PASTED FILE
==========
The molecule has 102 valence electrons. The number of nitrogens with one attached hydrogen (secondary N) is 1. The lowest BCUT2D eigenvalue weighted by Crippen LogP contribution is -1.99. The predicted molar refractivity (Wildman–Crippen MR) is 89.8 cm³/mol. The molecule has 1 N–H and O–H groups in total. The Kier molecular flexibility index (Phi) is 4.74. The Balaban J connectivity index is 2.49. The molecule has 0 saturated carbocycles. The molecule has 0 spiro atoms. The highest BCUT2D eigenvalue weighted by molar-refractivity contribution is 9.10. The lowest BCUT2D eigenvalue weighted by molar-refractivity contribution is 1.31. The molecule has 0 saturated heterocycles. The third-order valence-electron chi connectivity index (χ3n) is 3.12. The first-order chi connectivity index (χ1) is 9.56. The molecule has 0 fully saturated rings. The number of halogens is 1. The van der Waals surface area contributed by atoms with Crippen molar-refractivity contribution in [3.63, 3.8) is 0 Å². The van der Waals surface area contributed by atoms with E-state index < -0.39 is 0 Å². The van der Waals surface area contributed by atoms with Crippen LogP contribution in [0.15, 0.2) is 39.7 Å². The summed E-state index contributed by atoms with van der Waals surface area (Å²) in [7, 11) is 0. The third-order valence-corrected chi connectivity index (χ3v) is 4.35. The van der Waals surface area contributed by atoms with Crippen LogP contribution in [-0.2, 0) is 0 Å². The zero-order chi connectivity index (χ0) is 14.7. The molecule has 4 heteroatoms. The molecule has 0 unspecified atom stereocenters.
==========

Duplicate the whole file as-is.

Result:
The molecule has 102 valence electrons. The number of nitrogens with one attached hydrogen (secondary N) is 1. The lowest BCUT2D eigenvalue weighted by Crippen LogP contribution is -1.99. The predicted molar refractivity (Wildman–Crippen MR) is 89.8 cm³/mol. The molecule has 1 N–H and O–H groups in total. The Kier molecular flexibility index (Phi) is 4.74. The Balaban J connectivity index is 2.49. The molecule has 0 saturated carbocycles. The molecule has 0 spiro atoms. The highest BCUT2D eigenvalue weighted by molar-refractivity contribution is 9.10. The lowest BCUT2D eigenvalue weighted by molar-refractivity contribution is 1.31. The molecule has 0 saturated heterocycles. The third-order valence-electron chi connectivity index (χ3n) is 3.12. The first-order chi connectivity index (χ1) is 9.56. The molecule has 0 fully saturated rings. The number of halogens is 1. The van der Waals surface area contributed by atoms with Crippen molar-refractivity contribution in [3.63, 3.8) is 0 Å². The van der Waals surface area contributed by atoms with E-state index < -0.39 is 0 Å². The van der Waals surface area contributed by atoms with Crippen LogP contribution in [0.15, 0.2) is 39.7 Å². The summed E-state index contributed by atoms with van der Waals surface area (Å²) in [7, 11) is 0. The third-order valence-corrected chi connectivity index (χ3v) is 4.35. The van der Waals surface area contributed by atoms with Crippen LogP contribution in [-0.2, 0) is 0 Å². The zero-order chi connectivity index (χ0) is 14.7. The molecule has 4 heteroatoms. The molecule has 0 unspecified atom stereocenters.